But a Virgin Birth wasn’t some fuzzy concept drawn from Eastern beliefs for which we had no proper context as children of Western culture. So I want to examine this question: Why would Lucas tie it, in the eyes of people like Jar Jar Hater, to such an easily–identifiable point of belief for a substantial portion of the planet’s population?

Or Did He?

Lucas has given numerous interviews wherein he copped to being spiritual without being religious. Now, unless he was trying to go against that basic personality trait and proselytize to the entire fanbase, we’re left to puzzle why he used such an “easily–recognizable” plot point.

My own conclusion is that it was an easy shorthand for the audience, using the presumption that they know the connotations of a virgin birth, which is safe. So it’s not so much tying to one religion as it is using a story shortcut. He wanted to communicate the idea that this kid was a child whose birth was foretold by a prophecy, and divine birth is a really, really easy way to do that.

So yes, he used an easy shortcut and relied on that shortcut to reinforce to the audience why this child was special. Is it possible that he placed it in there to shore up the idea of prophesied birth since midichlorians would be such a foreign concept to all but Scientologists?

Heck, it’s even possible he came up with the idea of midichlorians after the virgin birth part in order to try to divorce the plot point from the Christian connotations. Arguably, if this is the case, and I have no idea if it is, he did not succeed.

It’s Not a Virgin Birth Per Se

Lucas himself has said that it’s more a matter of a god/gods interacting at a base level with a human, the way Zeus used to run around knocking up Vestals all over the place. Considering the fact that there is a very strong allusion to the culture of Ancient Greece in how Anakin is raised, this would be consistent with the other elements.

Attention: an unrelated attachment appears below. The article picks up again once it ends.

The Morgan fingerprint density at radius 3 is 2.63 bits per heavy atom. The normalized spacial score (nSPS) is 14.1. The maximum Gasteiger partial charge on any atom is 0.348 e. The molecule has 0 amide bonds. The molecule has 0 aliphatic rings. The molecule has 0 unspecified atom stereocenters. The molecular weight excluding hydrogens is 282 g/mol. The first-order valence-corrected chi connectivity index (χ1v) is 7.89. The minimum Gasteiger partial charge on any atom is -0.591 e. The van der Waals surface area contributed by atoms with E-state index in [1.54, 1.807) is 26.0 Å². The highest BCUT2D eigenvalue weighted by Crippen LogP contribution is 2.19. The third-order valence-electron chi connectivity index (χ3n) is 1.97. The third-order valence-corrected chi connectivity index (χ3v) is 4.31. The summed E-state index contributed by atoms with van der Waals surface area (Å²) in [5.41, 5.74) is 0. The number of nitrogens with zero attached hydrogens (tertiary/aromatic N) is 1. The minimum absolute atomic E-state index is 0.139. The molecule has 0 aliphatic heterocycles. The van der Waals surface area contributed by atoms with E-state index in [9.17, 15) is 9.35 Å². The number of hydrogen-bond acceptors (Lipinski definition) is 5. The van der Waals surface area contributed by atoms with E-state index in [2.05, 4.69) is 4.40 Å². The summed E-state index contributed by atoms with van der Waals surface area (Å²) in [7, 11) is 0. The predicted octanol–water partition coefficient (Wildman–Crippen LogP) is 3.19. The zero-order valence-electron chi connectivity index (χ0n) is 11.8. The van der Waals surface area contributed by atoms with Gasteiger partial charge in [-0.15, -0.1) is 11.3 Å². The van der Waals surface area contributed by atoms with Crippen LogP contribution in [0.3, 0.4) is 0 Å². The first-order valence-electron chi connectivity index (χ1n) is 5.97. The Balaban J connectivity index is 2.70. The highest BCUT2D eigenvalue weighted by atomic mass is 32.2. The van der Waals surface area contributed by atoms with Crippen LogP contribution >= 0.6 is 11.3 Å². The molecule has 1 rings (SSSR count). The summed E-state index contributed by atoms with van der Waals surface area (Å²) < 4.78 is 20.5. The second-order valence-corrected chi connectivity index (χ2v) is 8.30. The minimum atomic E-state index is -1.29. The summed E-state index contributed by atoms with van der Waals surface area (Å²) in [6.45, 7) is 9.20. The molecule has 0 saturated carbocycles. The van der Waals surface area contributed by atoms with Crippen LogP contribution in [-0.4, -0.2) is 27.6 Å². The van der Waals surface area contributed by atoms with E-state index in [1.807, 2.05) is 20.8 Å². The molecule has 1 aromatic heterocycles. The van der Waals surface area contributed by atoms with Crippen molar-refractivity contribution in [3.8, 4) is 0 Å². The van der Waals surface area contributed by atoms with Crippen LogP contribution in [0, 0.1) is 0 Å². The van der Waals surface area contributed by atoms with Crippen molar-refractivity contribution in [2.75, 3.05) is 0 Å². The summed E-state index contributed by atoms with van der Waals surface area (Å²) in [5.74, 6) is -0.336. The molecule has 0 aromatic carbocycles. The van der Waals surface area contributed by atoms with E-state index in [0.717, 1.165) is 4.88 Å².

In other words, some midichlorians got drunk one night and took advantage of Shmi when she was feeling a little lonesome.

Alternate Interpretations

Lucas himself opens up the interpretation of the truth of Shmi’s story in Revenge of the Sith when Palpatine makes reference to Darth Plagueis’s ability to create life by influencing the midichlorians. So even thought Shmi did not know explicitly that she had been manipulated into carrying a vessel of the Dark Side, there’s a sort of “Rosemary’s Baby” situation happening.

Of course, this relies on whether Palpatine is telling the truth. But even if he is, you’re left to wonder if Anakin was specifically conceived with the help of Darth Plagueis or if Palpatine is using a little bit of truth to get inside Anakin’s head. He would full well know Anakin’s supposed origins, and so he could tell the truth about Darth Plagueis’ abilities, even if Plagueis didn’t create Anakin on purpose.

In the book Star Wars: Darth Plagueis, James Luceno does a really terrific job of exploring the possibility while still leaving it open for people to read it how they want to read it. It’s that rare type of gem in the Star Wars Expanded Universe: worth reading, well written and leaves things open for your own interpretation without violating the text of the films.

Another interpretation is that Shmi was fibbing. This had popular support among the fanboys until Revenge of the Sith came around.


So really, this all goes toward saying that “I get it” about Jar Jar Hater’s complaint, I just don’t give it much weight. Lucas’ intent certainly wasn’t to make a clearly Christian reference. The worst you could accuse him of is using a lazy way to communicate Anakin’s importance.

I know full well who’ll jump all over that comment, but don’t care. Lucas has been many things, but intellectually lazy has never been one of them.